Beyond my work at LINGUIST List, I am a second-year doctoral student at Indiana University pursuing a PhD in Linguistics with a concentration in African languages and linguistics. Having lived in East Africa for several years, I have developed a love for the linguistic diversity present in Africa and consequently focus my research on the description of underdocumented and/or underresourced languages, particularly in Tanzania. My current research is with the Hadzabe people of north-central Tanzania and I will be heading to the field in mid-July. I am a serious language enthusiast (my wife would say obsessive) and I
particularly enjoy phonology and morphology. It is not uncommon to often hear or see me making strange sounds to myself throughout the day as I think through some phonological issues in Hadza. It was really weird to my wife at first but I think she has gotten used to it at this point!

Speaking of my family, I have been married for four years now to my beautiful wife Lynzie and have two fantastic children. Our oldest, Ryker, is 2 1⁄2 years old and he recently got a little sister, Maiya, who is now just over a month old. My kids are the best and it is so much fun to get to see Ryker as he is acquiring language. There are many linguistic geek-out moments each day listening to him speak.

I would like to thank you, our readers, for all that you do for me and my family. You don’t know it but YOU are the reason why my kids are able to have a roof overhead and food in their stomachs. Many of you regularly donate to the LINGUIST List, which is wholly funded by your contributions, and thus are the reason why I have a Graduate Assistantship. When Lynzie and I began this crazy journey of graduate school, we had little more than the ambition to pursue a dream of studying the beautiful languages of Africa and trying to help the world in some small way. We moved to Bloomington, Indiana from Utah without any job or source of funding to pay from my studies. We didn’t know how we would pay for anything. But now, because of your support and contributions, I have a GA-ship with the LINGUIST List which covers my tuition costs and gives me enough money to feed my growing family. Please continue to support LINGUIST List as much as you are able because it does make a significant difference in the life of us, your fellow linguists. You can do that by donating to our fund drive.

Thank you again from Jeremy, Lynzie, Ryker and Maiya!

A Brief History of the LINGUIST List

Hello LINGUIST Listers,

Thanks again for visiting our blog!

Today, we would like to give you a little insight about the beginnings of the website. Did you know that the LINGUIST List was one of the first sites on the web? (You may have guessed as much from our “classic” layout). It was originally started in the year 1990 before web browsers (or the internet for that matter) had become popular among the general public. The website began its journey at the University of Western Australia with our founders, Professor Anthony Aristar and his wife, Professor Helen Aristar-Dry. Roughly one year later, the LINGUIST List made a quick move to Texas A&M University. The main editing site, however, was established at Eastern Michigan University where most of the life of the website has been centered. In 1994, the website already had over 5,000 subscribers. This may not sound like much nowadays but considering the relative number of internet users at the time, this was quite a lot! It was around this time that the LINGUIST List even held its own online conference. In the following years the LINGUIST List made a few more moves. In 1997 it moved away from Texas A&M to its own site, in 1998 a second editing site was established at Wayne State University, and in 2006 all of the LINGUIST List’s operations moved to Eastern Michigan University. Five years later in 2013, our original founders retired and handed off the reigns to our current moderators, Professors Damir and Malgorzata Cavar. Finally, in 2014, the LINGUIST List moved to Indiana University where it currently resides today.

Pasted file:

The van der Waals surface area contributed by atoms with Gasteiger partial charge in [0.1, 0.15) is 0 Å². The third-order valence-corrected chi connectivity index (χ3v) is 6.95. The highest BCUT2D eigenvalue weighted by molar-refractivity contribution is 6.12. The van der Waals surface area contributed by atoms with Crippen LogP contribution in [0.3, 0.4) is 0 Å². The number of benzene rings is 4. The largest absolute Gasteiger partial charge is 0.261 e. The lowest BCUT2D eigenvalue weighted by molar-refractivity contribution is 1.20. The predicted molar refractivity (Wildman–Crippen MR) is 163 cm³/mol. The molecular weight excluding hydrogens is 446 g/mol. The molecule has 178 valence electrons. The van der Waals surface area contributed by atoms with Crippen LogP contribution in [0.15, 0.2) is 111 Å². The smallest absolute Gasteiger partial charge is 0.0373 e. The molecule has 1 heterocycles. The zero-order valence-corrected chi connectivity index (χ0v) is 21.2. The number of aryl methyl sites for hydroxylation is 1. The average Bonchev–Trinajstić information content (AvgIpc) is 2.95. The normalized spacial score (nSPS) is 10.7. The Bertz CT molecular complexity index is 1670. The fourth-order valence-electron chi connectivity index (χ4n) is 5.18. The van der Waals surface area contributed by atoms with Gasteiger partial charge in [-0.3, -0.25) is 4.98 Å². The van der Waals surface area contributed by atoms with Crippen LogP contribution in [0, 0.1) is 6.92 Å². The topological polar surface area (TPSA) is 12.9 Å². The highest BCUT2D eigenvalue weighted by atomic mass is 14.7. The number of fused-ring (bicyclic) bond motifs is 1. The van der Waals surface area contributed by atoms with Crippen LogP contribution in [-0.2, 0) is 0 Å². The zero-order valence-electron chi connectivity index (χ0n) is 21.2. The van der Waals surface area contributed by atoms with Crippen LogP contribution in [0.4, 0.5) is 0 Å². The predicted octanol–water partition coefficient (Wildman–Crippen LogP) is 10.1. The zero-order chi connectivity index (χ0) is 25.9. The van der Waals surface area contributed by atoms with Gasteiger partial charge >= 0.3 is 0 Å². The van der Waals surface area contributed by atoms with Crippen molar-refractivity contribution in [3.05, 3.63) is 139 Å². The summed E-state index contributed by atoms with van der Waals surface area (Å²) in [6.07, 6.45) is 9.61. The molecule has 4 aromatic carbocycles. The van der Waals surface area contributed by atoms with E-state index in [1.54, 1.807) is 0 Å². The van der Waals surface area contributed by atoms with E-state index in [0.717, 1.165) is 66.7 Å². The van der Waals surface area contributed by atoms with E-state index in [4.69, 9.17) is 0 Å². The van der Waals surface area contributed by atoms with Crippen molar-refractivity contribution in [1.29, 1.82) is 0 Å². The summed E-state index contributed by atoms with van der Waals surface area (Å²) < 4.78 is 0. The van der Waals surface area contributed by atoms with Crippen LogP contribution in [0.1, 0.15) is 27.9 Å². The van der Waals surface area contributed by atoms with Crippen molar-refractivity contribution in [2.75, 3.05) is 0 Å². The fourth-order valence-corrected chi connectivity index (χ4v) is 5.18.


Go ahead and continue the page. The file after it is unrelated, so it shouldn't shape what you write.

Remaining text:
Over this period of time the LINGUIST List has accumulated a number of useful resources, many of which we have detailed in some of our other blog posts. We are only able to offer these services, however, with the help of our generous community members like yourself. Our fund drive is currently ongoing and we need your help to continue making the linguistics community awesome. Your donations in particular strengthen the linguistics community by providing resources and valuable information to your fellow linguists. Join us in this endeavor by donating what you can today!

One of the oldest websites on the internet

With gratitude,

The LINGUIST List Team